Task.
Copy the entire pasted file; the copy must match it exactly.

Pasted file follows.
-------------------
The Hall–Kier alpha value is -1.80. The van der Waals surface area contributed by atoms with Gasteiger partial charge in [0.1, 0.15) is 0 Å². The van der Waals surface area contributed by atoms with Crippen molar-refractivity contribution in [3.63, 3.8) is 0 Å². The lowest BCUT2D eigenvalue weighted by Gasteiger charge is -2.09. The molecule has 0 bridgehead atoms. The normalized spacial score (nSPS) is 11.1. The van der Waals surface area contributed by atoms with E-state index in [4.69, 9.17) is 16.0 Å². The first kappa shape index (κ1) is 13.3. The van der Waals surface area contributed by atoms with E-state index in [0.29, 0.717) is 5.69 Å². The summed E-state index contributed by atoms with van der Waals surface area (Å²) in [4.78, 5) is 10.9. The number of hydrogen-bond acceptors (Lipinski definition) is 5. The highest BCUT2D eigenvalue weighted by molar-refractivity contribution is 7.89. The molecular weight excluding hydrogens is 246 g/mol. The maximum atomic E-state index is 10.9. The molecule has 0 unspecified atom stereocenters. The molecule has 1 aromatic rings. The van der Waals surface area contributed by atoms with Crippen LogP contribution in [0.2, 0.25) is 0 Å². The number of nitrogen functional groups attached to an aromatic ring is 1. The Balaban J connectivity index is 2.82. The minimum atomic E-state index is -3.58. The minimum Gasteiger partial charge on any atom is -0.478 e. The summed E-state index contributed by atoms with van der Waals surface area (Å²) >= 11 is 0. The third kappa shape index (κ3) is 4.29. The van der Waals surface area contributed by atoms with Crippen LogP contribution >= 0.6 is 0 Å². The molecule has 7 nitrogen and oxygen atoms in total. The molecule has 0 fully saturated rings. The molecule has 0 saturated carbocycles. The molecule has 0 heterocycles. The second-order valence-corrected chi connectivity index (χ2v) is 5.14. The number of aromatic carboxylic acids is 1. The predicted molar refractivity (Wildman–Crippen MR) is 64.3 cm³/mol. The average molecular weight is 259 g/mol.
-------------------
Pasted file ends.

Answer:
The Hall–Kier alpha value is -1.80. The van der Waals surface area contributed by atoms with Gasteiger partial charge in [0.1, 0.15) is 0 Å². The van der Waals surface area contributed by atoms with Crippen molar-refractivity contribution in [3.63, 3.8) is 0 Å². The lowest BCUT2D eigenvalue weighted by Gasteiger charge is -2.09. The molecule has 0 bridgehead atoms. The normalized spacial score (nSPS) is 11.1. The van der Waals surface area contributed by atoms with E-state index in [4.69, 9.17) is 16.0 Å². The first kappa shape index (κ1) is 13.3. The van der Waals surface area contributed by atoms with E-state index in [0.29, 0.717) is 5.69 Å². The summed E-state index contributed by atoms with van der Waals surface area (Å²) in [4.78, 5) is 10.9. The number of hydrogen-bond acceptors (Lipinski definition) is 5. The highest BCUT2D eigenvalue weighted by molar-refractivity contribution is 7.89. The molecular weight excluding hydrogens is 246 g/mol. The maximum atomic E-state index is 10.9. The molecule has 0 unspecified atom stereocenters. The molecule has 1 aromatic rings. The van der Waals surface area contributed by atoms with Crippen LogP contribution in [0.2, 0.25) is 0 Å². The number of nitrogen functional groups attached to an aromatic ring is 1. The Balaban J connectivity index is 2.82. The minimum atomic E-state index is -3.58. The minimum Gasteiger partial charge on any atom is -0.478 e. The summed E-state index contributed by atoms with van der Waals surface area (Å²) >= 11 is 0. The third kappa shape index (κ3) is 4.29. The van der Waals surface area contributed by atoms with Crippen LogP contribution >= 0.6 is 0 Å². The molecule has 7 nitrogen and oxygen atoms in total. The molecule has 0 fully saturated rings. The molecule has 0 saturated carbocycles. The molecule has 0 heterocycles. The second-order valence-corrected chi connectivity index (χ2v) is 5.14. The number of aromatic carboxylic acids is 1. The predicted molar refractivity (Wildman–Crippen MR) is 64.3 cm³/mol. The average molecular weight is 259 g/mol.